Can Winnipeg achieve its zero-emissions target by 2050?

The City of Winnipeg has a plan in place to have zero emissions by the year 2050, after a multi-billion-dollar road map was approved last week. Alex Karpa reports.

By Alex Karpa

The City of Winnipeg is now taking steps towards a zero-emissions future, after a council committee unanimously approved a multi-billion-dollar road map last week.

The report, called The Community Energy Investment Roadmap, outlines a series of targets to reduce emissions in five different sectors. It also provides recommendations to make this plan achievable.

“It is achievable if we all work together on this and I think, as the public, I think we need to recognize that it is absolutely necessary,” said Curt Hull, the project manager for Climate Change Connection.

“It recognizes what the actual objective is, which is zero emissions by 2050.”

The report focuses mainly on Winnipeg’s two largest emitters: transportation and natural gas heating.

The road map outlines requirements for all new car and passenger truck sales to be zero emission by 2035 and recommends making transit fully electric by the same year.


As for homes, businesses and industrial buildings, the challenge is keeping these places heated without the use of gas.
Hull says there are ways to do this.

“First thing, deep energy retrofits for our buildings,” he said. “We need to make our buildings more efficient. We have to make our new buildings as efficient as possible. They should be net zero right off the bat. To make the heating of buildings as efficient as possible, we need to use heat pumps.”

The plan suggests all residential buildings built before 1980 be retrofitted by 2035, with remaining homes retrofitted by 2050.

As for commercial and industrial buildings, the goal is to have them rely on electric pumps by 2050.

Price tag: $23 billion over 28 years

But how much is this all going to cost?

The report says the road map will be around a $23 billion investment over the next 28 years, which will be about one per cent of Manitoba’s GDP every year.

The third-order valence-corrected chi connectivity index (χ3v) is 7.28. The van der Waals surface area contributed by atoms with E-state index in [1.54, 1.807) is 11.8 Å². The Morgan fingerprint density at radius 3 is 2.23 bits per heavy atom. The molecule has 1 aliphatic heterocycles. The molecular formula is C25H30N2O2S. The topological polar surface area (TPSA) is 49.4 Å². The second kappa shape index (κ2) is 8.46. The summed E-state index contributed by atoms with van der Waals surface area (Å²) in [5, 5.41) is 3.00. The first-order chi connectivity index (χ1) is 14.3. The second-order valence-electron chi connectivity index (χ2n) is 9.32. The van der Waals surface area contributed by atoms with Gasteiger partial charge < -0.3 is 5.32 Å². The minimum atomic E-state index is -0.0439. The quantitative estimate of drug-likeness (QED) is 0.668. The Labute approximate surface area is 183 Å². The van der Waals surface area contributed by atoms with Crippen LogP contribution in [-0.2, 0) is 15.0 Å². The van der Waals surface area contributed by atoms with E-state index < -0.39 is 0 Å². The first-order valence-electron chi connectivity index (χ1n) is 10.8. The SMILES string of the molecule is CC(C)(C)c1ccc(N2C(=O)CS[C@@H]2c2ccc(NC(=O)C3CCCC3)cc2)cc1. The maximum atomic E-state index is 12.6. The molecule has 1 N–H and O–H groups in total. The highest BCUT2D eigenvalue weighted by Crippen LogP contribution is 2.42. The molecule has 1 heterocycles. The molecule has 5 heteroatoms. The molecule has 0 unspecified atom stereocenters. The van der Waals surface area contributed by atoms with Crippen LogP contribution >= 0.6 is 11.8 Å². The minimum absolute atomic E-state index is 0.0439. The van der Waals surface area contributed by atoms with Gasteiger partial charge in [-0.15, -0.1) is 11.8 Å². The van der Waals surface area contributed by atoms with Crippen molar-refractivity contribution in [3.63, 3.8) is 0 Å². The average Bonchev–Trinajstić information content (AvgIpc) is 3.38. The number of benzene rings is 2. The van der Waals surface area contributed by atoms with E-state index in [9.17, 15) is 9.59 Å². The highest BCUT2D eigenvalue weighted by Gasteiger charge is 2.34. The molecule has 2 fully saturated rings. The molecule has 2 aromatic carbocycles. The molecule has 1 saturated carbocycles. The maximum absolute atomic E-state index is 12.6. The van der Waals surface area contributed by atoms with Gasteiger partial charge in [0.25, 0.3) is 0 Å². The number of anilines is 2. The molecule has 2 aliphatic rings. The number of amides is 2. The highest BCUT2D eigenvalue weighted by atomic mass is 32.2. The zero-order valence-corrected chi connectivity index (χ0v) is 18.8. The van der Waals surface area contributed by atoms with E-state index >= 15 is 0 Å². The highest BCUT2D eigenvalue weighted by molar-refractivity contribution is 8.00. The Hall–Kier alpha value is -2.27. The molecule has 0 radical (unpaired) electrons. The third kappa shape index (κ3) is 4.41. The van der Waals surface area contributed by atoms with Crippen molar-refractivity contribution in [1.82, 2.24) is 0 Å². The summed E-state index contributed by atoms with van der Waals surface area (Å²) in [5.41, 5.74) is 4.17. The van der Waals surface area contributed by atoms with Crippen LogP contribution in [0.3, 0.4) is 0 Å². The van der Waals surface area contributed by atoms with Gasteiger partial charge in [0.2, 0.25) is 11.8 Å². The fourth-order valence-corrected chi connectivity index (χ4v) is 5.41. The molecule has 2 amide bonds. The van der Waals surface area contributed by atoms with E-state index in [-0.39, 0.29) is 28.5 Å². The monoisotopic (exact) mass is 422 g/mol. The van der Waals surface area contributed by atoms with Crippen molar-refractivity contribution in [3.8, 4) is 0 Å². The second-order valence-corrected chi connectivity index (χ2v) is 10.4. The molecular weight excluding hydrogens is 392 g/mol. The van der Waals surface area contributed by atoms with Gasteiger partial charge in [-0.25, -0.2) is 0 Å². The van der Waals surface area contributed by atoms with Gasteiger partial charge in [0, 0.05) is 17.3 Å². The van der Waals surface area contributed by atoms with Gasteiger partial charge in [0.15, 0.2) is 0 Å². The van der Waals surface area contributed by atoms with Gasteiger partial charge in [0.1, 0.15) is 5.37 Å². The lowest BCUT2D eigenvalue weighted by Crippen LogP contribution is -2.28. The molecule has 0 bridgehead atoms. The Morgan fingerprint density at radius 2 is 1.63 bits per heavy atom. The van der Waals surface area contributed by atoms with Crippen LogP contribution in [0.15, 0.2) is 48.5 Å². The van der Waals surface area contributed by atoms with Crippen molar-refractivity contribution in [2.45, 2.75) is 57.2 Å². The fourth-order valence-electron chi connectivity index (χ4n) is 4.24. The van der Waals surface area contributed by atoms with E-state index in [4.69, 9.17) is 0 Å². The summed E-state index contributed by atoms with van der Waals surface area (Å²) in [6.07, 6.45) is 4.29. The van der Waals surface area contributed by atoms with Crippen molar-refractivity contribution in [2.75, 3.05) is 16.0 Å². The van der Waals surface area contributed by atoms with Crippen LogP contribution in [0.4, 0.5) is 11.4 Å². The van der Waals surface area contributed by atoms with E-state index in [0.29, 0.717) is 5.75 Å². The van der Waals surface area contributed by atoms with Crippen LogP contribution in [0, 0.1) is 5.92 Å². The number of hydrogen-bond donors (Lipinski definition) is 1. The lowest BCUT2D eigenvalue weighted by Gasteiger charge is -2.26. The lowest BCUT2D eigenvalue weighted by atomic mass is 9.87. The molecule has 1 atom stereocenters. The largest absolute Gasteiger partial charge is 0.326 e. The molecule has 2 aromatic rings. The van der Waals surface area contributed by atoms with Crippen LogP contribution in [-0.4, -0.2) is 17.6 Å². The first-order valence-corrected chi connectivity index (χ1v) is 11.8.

Hull says it is a lot of money, but it will be worth it.

“If we do achieve the energy efficiency’s in our buildings for example, our energy costs go down. That is part of the benefit we all get to achieve,” he said.

The Government of Canada already has a plan in place to have net-zero emissions by 2050, with cities like Vancouver, Toronto and Halifax already having initiatives of their own as well.

READ MORE: Greenhouse gases from food waste, how bad is it?

But Hull says this plan separates itself from the others by providing a specific target of zero emissions and then develops a plan to reduce fossil fuel dependence to zero.

“It looks at what the costs and benefits are if we are to address the climate crisis effectively and efficiently,” said Hull. “We are actually going to have to invest some effort and money into this, but the benefit outweighs the investment and that’s

what this report shows.”

But in order to achieve this goal by 2050, Hull says it needs to be a team effort.

“It needs to be a concerted project undertaken by Efficiency Manitoba, Manitoba Hydro, the Manitoba government, the federal government, businesses need to be involved and the general public needs to get on board. That’s what we need.”

Top Stories

Top Stories

Most Watched Today